Slash and Burn
Johnny Depp gives a razor-sharp performance in Tim Burton's superb film adaptation of Sweeney Todd.
Sondheim and Hugh Wheeler based their Tony Award-winning 1979 musical version of this (possibly true) story on Christopher Bond's 1973 play, itself inspired by the eponymous 1847 original British melodrama by George Dibdin-Pitt. Now, some theater purists are up in arms because Sondheim has taken a razor to his glorious score with such onscreen cuts as "The Ballad of Sweeney Todd," "City on Fire," "Ah Miss," "Kiss Me," and much of "God, That's Good." Does it matter that they're gone? Of course it does, but while we don't attend the tale of Sweeney Todd aurally, we do attend it in the most sumptuous Grand Guignol visuals ever as his victims still go "to their maker impeccably shaved."
Sweeney tells the tale of Benjamin Barker (Johnny Depp), an innocent barber sent to prison so the corrupt Judge Turpin (Alan Rickman) can have his way with Barker's beautiful and virtuous wife (Laura Michelle Kelly). Fifteen years later, Barker escapes from prison. Fueled by the need for revenge, Barker returns to his former Fleet Street lodgings, where he encounters his former landlady, Mrs. Lovett (Helena Bonham Carter), who still yearns for him. Together she and Barker, now called Sweeney Todd, form an unholy alliance as he wreaks his vengeance on all comers while waiting for his real victim, the Judge. Meanwhile, her pie shop flourishes with the influx of fresh meat delivered daily by Todd and his friendly razors. As a side plot, Barker's shipmate, the young sailor Anthony (Jame Campbell Bower) spies Barker's beautiful and virtuous daughter Johanna (Jayne Wisener), now the Judge's ward and reluctant soon-to-be-bride, and falls instantly in love. They remain the only innocents in this tale of man-eats-man. But will they survive all the deadly, dastardly doings?
The other big question for viewers is this: Can Johnny Depp sing? Like an angelic demon (or a demonic angel) and far better than his female co-star, as it turns out. But Bonham Carter looks so right as the living corpse-bride version of Mrs. Lovett that her heaving bosoms almost make us forget her weak pipes. Together, Depp and Carter make the most star-crossed of lovers and we feel both pity and terror for them.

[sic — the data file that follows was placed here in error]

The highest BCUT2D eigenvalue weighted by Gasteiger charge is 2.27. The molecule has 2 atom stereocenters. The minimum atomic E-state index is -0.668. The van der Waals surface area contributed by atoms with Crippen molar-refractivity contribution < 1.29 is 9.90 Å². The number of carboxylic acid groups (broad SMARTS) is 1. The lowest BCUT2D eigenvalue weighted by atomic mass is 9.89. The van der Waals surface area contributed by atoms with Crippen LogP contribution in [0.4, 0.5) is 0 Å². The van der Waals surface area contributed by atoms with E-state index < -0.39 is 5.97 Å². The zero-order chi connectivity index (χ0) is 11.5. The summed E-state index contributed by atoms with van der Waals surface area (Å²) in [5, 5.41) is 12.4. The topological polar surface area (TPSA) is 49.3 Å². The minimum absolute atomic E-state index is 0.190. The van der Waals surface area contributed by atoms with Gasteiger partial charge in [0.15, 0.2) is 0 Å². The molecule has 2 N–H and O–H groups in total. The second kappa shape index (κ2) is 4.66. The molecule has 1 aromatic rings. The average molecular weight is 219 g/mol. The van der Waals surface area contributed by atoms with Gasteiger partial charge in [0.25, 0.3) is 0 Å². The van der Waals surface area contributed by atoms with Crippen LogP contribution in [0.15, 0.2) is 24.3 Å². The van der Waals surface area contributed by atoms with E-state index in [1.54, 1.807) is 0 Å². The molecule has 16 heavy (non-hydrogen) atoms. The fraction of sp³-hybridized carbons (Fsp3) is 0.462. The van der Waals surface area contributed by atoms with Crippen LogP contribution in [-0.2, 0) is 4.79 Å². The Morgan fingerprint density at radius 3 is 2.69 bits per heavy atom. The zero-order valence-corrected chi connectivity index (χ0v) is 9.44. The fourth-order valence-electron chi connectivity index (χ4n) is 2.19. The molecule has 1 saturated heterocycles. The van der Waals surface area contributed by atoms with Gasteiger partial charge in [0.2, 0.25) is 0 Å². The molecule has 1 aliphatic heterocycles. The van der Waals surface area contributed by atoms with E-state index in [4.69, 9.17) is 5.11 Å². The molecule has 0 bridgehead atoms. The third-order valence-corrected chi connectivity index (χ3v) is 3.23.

In the supporting roles. Rickman merely has to show up and squint to be the perfect Judge, while Timothy Spall's Beadle seems to be channeling a more villainous version of his evil henchman in Enchanted. Sacha Baron Cohen, best known to film and television audiences as his alter egos Ali G and Borat, makes a short comic diversion of the rival barber, Pirelli. As the young lovers, Bower and Wisener are adequate, as is the adolescent Ed Sanders as the young Toby, but they're just not up to the Grand Guignol style around them.
Still, the real co-star of this film is Burton's bloody, moody visual landscape. From the opening credits with rivulets of blood and chopped meat running through the filthy streets into the sewers of 19th-century London to the great gouts of blood to come, the film belongs to Burton's ghoulish vision. (Ironically, those bloody rivers recall the dark nasty chocolate rivers in the opening credits of Charlie and the Chocolate Factory, the only Burton/Depp failure in their half dozen films together.) Yet, as giant beetles the size of New York water bugs scuttle across the counter in "The Worst Pies in London" and a Charles Addams' cartoon family of Todd and Lovett sit sporting the latest in tacky period candy-colored beach wear in "By the Sea," we can be grateful that Sondheim entrusted the film version to Burton, Depp, and Bonham Carter. Indeed, this is a Sweeney for our age!